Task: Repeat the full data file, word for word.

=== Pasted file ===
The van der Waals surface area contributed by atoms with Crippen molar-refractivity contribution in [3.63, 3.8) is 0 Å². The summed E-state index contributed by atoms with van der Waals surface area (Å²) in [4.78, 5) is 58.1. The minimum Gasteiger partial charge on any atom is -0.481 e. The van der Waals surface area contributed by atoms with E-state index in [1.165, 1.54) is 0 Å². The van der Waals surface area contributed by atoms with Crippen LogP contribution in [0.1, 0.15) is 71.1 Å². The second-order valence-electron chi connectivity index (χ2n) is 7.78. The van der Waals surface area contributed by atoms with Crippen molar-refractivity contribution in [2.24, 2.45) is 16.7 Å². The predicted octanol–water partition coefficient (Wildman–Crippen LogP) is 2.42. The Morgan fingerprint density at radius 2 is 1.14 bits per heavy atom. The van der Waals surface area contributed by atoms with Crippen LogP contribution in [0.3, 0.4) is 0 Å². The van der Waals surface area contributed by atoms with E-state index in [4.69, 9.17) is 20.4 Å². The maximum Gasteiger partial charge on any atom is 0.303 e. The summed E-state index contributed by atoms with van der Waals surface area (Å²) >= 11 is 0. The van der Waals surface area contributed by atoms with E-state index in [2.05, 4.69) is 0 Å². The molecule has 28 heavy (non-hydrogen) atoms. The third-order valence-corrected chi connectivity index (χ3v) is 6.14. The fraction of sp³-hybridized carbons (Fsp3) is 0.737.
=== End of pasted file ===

The van der Waals surface area contributed by atoms with Crippen molar-refractivity contribution in [3.63, 3.8) is 0 Å². The summed E-state index contributed by atoms with van der Waals surface area (Å²) in [4.78, 5) is 58.1. The minimum Gasteiger partial charge on any atom is -0.481 e. The van der Waals surface area contributed by atoms with E-state index in [1.165, 1.54) is 0 Å². The van der Waals surface area contributed by atoms with Crippen LogP contribution in [0.1, 0.15) is 71.1 Å². The second-order valence-electron chi connectivity index (χ2n) is 7.78. The van der Waals surface area contributed by atoms with Crippen molar-refractivity contribution in [2.24, 2.45) is 16.7 Å². The predicted octanol–water partition coefficient (Wildman–Crippen LogP) is 2.42. The Morgan fingerprint density at radius 2 is 1.14 bits per heavy atom. The van der Waals surface area contributed by atoms with Crippen LogP contribution in [0.3, 0.4) is 0 Å². The van der Waals surface area contributed by atoms with E-state index in [4.69, 9.17) is 20.4 Å². The maximum Gasteiger partial charge on any atom is 0.303 e. The summed E-state index contributed by atoms with van der Waals surface area (Å²) >= 11 is 0. The van der Waals surface area contributed by atoms with E-state index in [2.05, 4.69) is 0 Å². The molecule has 28 heavy (non-hydrogen) atoms. The third-order valence-corrected chi connectivity index (χ3v) is 6.14. The fraction of sp³-hybridized carbons (Fsp3) is 0.737.